In the example above our redemption value quotient was a pimped 3.2 cents per mile. (It's not rocket surgery...just divide the approximate dollar value of the ticket by the number of miles redeemed.)
After messing with miles for over 25 years, experience tells us 3.2 cents per mile is an excellent return. As a matter of fact, anything over 2 cents per mile is good.
Cons - See the above computations. The tragically uninformed have been known to spend $1,000 worth of miles for a ticket they could have bought for $200 cash. Go figure - literally.
Finding mileage seats with Expertflyer.com
Pros - Here is a hot little opportunity to bypass the infernal/eternal phone calls to frequent flyer customer service to check availability and options for mileage tickets. Expertflyer.com has done a brilliant job of determining the inventory code for most free seats and upgrades for all classes of service and for most airlines (some better than others). For example, if you are looking for First or Business class seats, your search will be for flights that show availability in the "D" or "I" category of seat inventory.
The basic Expertfyer service is $4.99 per month - with a Premium Service level option for a monthly subscription fee of $9.99. We use the site often, even just for checking schedules or to determine what carriers service a particular destination.
This unique service will become even more valuable in the future as people gain more flexibility and choice over which airline frequent flyer account they wish to fatten for harvest - i.e., if you have a stash of American Express points you are entitled to move them into anyone one of about 14 different airline programs. You only have to first establish an account with that airline, which can be done online and is free of charge, then link it to your AMX Rewards account.
Yes, you heard right! You can now find out which airline has availability - THEN build up the mileage in that airline's proprietary program - all in a matter of minutes.
And here's another tip if you are an AMX point hoarder - you can transfer points from your AMX Rewards account into ANYONE'S account - all you have to do is link that person's account with yours - all done online and free of charge. What a great way to help Aunt Martha top off her account and ride up front in comfort on that long haul trip to Athens for that Mediterranean cruise-of-a-lifetime. Or, for her to top off yours for the same reason.
Cons - To get the most value from the Expertflyer.com program you need to know which of the various codes to look for - and they vary from one class of service to another and not always the same from one airline to another. But this is a short and painless learning curve, well worth the time and effort if you are regular redeemer of frequent flyer miles. On those times when you do have to call the frequent flyer desk, develop the habit of asking the customer service agent to provide the "inventory code" as well as seat availability. We have never been refused when making that request. They are usually happy to provide it.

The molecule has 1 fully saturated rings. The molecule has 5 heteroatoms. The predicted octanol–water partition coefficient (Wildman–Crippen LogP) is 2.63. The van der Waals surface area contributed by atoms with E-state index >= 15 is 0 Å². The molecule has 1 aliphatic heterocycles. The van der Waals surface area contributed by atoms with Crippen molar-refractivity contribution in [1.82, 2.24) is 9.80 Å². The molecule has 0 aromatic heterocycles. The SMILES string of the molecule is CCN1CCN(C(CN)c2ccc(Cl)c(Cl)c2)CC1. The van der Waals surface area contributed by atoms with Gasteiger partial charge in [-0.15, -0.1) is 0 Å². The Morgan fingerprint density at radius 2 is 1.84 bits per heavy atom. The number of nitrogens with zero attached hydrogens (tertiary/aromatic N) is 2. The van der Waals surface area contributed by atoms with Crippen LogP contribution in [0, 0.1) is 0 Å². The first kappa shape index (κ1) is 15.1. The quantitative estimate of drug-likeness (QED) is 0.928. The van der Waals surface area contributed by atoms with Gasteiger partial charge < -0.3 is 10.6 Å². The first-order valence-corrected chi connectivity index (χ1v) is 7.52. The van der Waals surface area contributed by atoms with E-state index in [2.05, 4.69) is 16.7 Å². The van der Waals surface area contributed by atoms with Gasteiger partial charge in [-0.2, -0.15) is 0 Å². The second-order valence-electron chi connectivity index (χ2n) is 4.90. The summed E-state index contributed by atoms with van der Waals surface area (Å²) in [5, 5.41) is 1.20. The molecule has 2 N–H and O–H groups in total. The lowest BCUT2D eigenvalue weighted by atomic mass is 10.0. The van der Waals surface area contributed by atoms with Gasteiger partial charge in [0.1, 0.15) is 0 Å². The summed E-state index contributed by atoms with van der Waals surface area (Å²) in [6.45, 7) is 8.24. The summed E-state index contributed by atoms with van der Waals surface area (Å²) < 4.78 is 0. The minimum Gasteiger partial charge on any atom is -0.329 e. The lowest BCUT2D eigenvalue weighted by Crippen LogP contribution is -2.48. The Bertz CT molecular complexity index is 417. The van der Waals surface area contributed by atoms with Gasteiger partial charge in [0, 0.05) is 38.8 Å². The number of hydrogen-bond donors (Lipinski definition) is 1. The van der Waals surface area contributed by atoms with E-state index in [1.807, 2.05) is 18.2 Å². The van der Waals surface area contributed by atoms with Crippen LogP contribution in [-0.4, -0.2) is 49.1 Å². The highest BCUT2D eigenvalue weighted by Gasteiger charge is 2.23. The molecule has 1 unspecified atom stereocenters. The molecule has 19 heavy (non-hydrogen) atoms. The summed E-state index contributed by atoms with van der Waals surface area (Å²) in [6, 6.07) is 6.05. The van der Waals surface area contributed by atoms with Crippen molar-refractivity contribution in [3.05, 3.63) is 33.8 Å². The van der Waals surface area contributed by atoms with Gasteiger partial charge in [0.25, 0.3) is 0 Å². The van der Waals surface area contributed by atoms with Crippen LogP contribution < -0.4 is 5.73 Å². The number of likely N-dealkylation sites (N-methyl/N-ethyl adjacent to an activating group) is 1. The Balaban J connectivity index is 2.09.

Driving to the Port of Departure-
Pros - Usually secure, fenced in parking is provided by the cruise lines at domestic ports of departure - sometimes even covered parking. The fee is usually reasonable - $10 to $15 per day. Plus, by driving rather than flying you not only save on airfare, you can pack EVERYTHING! Think you might want that polyester Nehru jacket for formal night? Just throw it in the suitcase. No need worry about schlepping too many bags, excess baggage surcharges, etc. Once at the pier you can always make several trips from the car to your cabin. Just tell those longshoremen giving you the Stink Eye that your spouse over-packed.
Cons - None that we can think of. Just don't leave anything valuable in the car. Break-ins happen. Even in "secure" parking areas.
Background & History of Cruise Air Connections -
It used to be that the best value was to buy the "Air/Sea" package from the cruise line. This option usually resulted in a low - if not lowest - price on the airfare - with the added the convenience of not having to shop for the fare on your own.
The cruise lines loved to sell these inclusive packages because they pocketed a portion, if not all, of the commission offered by the airlines at the time. However, beginning in 2000, the airlines began to reduce commissions, eventually eliminating them all together. Under marching orders to maintain the profitability of their air departments, the beady eyed cruise line revenue managers responded by marking up the base price of each ticket sold.
Apparently the cruise lines have now decided that they'd rather not be in the airline ticketing business at all. Their markups have gone so far beyond the typical travel agent's $30 to $50 per ticket service fee - well, it's embarrassing. Today, you will almost invariably find a better deal on your own - or by paying a travel agent's fee to have it all handled for you. However, there is some value in the marked up Air/Sea ticket not apparent at first glance. Transfers from the airport to ship (or hotel) and return are usually included - plus there is a minor insurance factor in that the cruise line will assist and cover the cost of getting you to the ship if you miss departure due to delayed flight arrival. This is not something they will do if you bought the airline ticket online or through your favorite travel agent.
Still, all things considered, we feel there is better value and greater choice in booking the air on your own.